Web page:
So you could spend $20 or more on a new firing pin. Or to replace a worn out one. Some folks will replace it and the extractor on a new 10/22. Personally, I would just buy a whole match grade bolt assembly instead, although that may be more than most want to spend. But if you just want to make your gun go bang more consistently, try a new firing pin. They are harder steel for longer life, and will either be sharper, or more blunt, depending on who you buy from. But the aftermarket ones will work better. Essential if yours is defective in some way, but not really a “must-have”. A clean and properly assembled firearm should not have light strikes.
This right here is the Coke or Pepsi of the 10/22. Some swear by the short and stubby ones, others only use the ones that wrap around the trigger guard. Old-school owners have a flush mounted one that doesn’t stick out at all, and consider the rest of us spoiled. They can be found in machined aluminum, or 3D printed. And they are priced accordingly. Personally, I like the paddle type that are just bigger than the factory one. And make mine aluminum.
It’s your 10/22, so go crazy here. But keep in mind, the extended releases that wrap around the trigger guard are not not always compatible with pistol grips. Got a factory stock, or fancy thumbhole? No worries. Bought a chassis and want to use an AR-style grip? You may find that the longer release doesn’t work so great. I’ve seen them from as little as $15 to as much as $35. Easy to install, and they will make reloads more convenient.
This concludes what I would consider to be the common upgrades for 10/22 pattern firearms. I’m going to do a follow up to this, where I cover the more expensive upgrades, such as match bolts, and aftermarket triggers, barrels, and stocks. While everything listed here is well under $100, the other items are the opposite. Most start around $100, and go up. There are also some more specialized parts that may get their own article too.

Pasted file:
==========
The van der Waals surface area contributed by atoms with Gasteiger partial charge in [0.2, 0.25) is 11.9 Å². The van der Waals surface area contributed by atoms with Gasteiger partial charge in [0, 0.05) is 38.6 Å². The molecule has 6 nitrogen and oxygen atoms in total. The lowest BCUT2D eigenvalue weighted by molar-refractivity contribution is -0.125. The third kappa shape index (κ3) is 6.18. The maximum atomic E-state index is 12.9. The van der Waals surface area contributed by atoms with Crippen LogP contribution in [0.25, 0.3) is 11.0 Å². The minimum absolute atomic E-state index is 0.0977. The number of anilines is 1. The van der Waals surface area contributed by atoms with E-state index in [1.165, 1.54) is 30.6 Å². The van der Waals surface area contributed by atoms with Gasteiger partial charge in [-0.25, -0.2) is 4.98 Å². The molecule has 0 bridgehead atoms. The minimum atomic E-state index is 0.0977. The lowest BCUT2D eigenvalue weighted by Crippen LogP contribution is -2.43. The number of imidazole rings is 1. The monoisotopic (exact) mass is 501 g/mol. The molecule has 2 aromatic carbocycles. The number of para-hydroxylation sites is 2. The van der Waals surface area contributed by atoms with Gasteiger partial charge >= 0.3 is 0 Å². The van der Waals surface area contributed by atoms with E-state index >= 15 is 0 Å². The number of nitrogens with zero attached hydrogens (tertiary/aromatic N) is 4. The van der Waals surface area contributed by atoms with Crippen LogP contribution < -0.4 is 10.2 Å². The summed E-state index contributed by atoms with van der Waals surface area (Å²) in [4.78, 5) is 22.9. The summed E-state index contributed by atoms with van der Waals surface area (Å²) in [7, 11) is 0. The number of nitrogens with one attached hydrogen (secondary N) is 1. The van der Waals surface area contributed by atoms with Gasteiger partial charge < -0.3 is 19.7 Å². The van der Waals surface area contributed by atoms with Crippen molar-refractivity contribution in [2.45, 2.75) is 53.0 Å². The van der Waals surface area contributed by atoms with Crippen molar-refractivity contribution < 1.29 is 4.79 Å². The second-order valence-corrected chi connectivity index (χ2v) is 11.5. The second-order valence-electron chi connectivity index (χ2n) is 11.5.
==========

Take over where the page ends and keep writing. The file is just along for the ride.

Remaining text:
Two of the biggest aftermarket companies are TandemKross, and Volquartsen. I am not going to recommend one over the other. They both support the industry by sponsoring shooters, which I think is great. TandemKross does have an affiliate program, so if you use this TandemKross link to make your purchases, I’ll get a small commission, which helps to cover my hosting bill. It pays to sign up for their mailing list, and get notified of sales, specials, and free shipping offers. Do the same over at Volquartsen, as they offer free shipping for anyone on their mailing list. Neither will spam you, and their emails are infrequent, but have valuable information. And you’ll be supporting companies that support our hobby/sport.
If you’ve have any questions or feedback, feel free to comment below, or use the contact page to reach me. I’m happy to answer any questions.